Painter pours his new illusions on older ones

Toronto Star. Dec. 13, 2003

Some painters think big. So does Graham Peacock. But he also likes to pour big. We're talking about globs and globs of acrylic paint poured across his canvases resulting in huge, colour-bursting works — Montrose is more than 5.5 metres long and weighs more than 80 kilos — that seem bigger, brighter and heavier (in all senses) than they are.

"They tend to have a massiveness about them but the illusion of the weight is greater than the real weight," says the 58-year-old, British born painter now teaching at the University of Alberta in Edmonton. "In many cases, they weigh no more than any other canvas. Montrose may take three or four people to hang but that's only because of its length."

Montrose is part of Peacock's current show, "New New Illusionism," at the New New Painting Museum, located at the rear of 123 Bellwoods Ave. There's a catch, though. Viewing is by appointment only. The number to call is 416-603-4111.

The show's title is an extension of the term "new, new painting" Peacock uses to describe what he does, an idea that came to him in the early 1990s after seeing a show in New York billed as "New Painting."

Hey, he thought, what that title meant was not really new painting but merely new work from established and familiar artists. What he was doing was a new kind of painting.

Sure, his work came out of the hyper painterly style popular in New York in the '90s, with the paintpouring likes of Morris Louis and others. "But I have gone 50 years past that," he says. "I call these the `New New Illusionism' to separate what I'm doing from the old illusions of (Salvador) Dali and (Giorgio) de Chirico. They're influences on my work although I am not painting representational illusion as they are. They take a figure and break it up into its geometric elements and play with the space. My motifs are my own invention. They're abstract.

"Montrose, as a title, means a mountain of roses. But it actually refers to an avenue in Victoria, B.C., where I have a house. Often my titles are life-reflective, indicating a state of mind or social issues. The title always occurs in retrospect. I am not trying to illustrate ideas. I'm a painter's painter."

1 Paint shapes: "These are created from cells of paint. I start with a long length of canvas that I divide into these cells of paint versus areas where there's no paint. I pour the paint to create ponds of paint in different layers of colour that's stratified. Then I let it dry to reveal layers of colour showing through other layers of colour. ``By developing this layering process I've been able to create an overall structure, one with high contrast. I use acrylic because it's the material of the day. Besides, if you had 200 gallons of oil paint standing in a solution on your floor, you'd probably never be able to stand up straight. It'd also be a real fire hazard.''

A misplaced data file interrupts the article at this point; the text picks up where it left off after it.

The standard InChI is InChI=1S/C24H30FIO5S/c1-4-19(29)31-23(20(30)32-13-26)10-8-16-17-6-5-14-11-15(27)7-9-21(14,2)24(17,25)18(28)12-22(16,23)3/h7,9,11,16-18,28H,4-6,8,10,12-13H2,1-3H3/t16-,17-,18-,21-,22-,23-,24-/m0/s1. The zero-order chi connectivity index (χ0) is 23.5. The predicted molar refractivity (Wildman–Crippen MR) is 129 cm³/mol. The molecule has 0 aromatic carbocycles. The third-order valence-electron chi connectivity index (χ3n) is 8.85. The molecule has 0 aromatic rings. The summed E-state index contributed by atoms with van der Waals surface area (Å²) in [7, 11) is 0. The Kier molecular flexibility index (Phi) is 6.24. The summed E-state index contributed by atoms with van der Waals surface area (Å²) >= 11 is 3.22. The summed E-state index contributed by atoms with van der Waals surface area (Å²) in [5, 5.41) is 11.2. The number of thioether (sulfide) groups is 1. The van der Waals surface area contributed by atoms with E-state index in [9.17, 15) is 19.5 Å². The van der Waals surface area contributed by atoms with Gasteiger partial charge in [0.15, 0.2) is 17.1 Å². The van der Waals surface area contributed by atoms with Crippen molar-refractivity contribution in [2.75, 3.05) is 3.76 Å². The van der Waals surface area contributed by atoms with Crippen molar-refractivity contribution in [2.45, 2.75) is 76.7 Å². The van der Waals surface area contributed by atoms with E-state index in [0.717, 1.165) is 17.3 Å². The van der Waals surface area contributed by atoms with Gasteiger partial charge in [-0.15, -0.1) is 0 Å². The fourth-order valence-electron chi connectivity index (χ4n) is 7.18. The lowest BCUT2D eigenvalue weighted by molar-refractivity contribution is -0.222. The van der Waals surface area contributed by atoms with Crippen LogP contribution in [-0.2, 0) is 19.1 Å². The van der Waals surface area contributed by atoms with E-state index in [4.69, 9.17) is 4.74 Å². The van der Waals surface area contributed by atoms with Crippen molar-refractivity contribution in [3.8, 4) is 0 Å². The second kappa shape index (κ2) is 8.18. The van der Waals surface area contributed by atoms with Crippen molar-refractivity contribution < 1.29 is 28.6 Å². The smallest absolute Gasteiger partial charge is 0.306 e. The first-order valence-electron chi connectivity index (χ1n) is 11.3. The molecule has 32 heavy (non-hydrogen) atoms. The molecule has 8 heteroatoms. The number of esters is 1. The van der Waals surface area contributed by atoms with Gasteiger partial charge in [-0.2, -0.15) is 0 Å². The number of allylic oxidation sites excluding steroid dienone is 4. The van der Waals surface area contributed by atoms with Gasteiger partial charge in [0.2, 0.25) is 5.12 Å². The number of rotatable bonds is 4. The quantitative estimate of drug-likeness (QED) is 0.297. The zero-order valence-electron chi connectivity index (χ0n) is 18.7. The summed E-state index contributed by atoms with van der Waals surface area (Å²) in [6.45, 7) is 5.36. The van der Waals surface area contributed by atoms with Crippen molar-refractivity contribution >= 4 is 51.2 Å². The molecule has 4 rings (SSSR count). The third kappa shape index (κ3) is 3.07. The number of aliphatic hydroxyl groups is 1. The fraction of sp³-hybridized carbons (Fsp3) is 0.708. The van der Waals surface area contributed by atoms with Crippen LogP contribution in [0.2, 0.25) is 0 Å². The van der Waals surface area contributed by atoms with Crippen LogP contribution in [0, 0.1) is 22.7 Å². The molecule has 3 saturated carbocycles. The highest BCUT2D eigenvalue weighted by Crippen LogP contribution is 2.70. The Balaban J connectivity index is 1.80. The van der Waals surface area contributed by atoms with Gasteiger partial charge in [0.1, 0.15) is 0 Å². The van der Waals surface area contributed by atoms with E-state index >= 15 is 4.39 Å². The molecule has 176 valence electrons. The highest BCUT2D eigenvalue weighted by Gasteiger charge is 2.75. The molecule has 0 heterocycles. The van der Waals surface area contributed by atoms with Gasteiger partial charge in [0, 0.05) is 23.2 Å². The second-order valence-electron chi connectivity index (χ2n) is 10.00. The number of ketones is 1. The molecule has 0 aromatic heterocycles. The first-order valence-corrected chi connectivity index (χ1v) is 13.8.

2 Canvas shapes: "The end shape of any piece is largely due to taking away excess colour, colour that seems superficial to what the work is. I cut away bits according to their colour. With Cézanne, he essentially broke all of nature down into the cone shape, the sphere and the cube. Later, that became the circle, the square and the diagonal. But when I am pouring painting, I am pouring movement."

3 Moon-like surfaces: "I undulate the surface. In a way, I am padding the surfaces from behind with paint to create the illusion I want them to convey. The surfacemshape creates the illusion of a massive volume. I try to paint in such a way as to give a sense of three dimensions to something that's flat and a sense of flatness to something that is in fact three-dimensional."

Graham Peacock's "New New Illusionism" is at The New New Painting Museum, 123 Bellwoods Ave, until Jan.15.